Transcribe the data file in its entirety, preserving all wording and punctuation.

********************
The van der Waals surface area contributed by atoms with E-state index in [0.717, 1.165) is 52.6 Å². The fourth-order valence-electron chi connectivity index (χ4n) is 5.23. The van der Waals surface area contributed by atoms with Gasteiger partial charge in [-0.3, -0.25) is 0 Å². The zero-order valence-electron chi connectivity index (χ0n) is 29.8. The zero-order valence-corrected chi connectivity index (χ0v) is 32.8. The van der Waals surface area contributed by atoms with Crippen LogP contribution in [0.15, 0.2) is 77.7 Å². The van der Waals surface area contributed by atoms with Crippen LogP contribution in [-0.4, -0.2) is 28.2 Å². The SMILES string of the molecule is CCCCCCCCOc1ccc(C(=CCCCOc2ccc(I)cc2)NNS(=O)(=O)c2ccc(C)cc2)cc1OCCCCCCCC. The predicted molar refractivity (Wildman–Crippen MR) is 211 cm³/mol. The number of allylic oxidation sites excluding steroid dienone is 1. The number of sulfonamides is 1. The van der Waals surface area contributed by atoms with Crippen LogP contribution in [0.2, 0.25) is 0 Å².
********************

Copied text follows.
The van der Waals surface area contributed by atoms with E-state index in [0.717, 1.165) is 52.6 Å². The fourth-order valence-electron chi connectivity index (χ4n) is 5.23. The van der Waals surface area contributed by atoms with Gasteiger partial charge in [-0.3, -0.25) is 0 Å². The zero-order valence-electron chi connectivity index (χ0n) is 29.8. The zero-order valence-corrected chi connectivity index (χ0v) is 32.8. The van der Waals surface area contributed by atoms with Crippen LogP contribution in [0.15, 0.2) is 77.7 Å². The van der Waals surface area contributed by atoms with Crippen LogP contribution in [-0.4, -0.2) is 28.2 Å². The SMILES string of the molecule is CCCCCCCCOc1ccc(C(=CCCCOc2ccc(I)cc2)NNS(=O)(=O)c2ccc(C)cc2)cc1OCCCCCCCC. The predicted molar refractivity (Wildman–Crippen MR) is 211 cm³/mol. The number of allylic oxidation sites excluding steroid dienone is 1. The number of sulfonamides is 1. The van der Waals surface area contributed by atoms with Crippen LogP contribution in [0.2, 0.25) is 0 Å².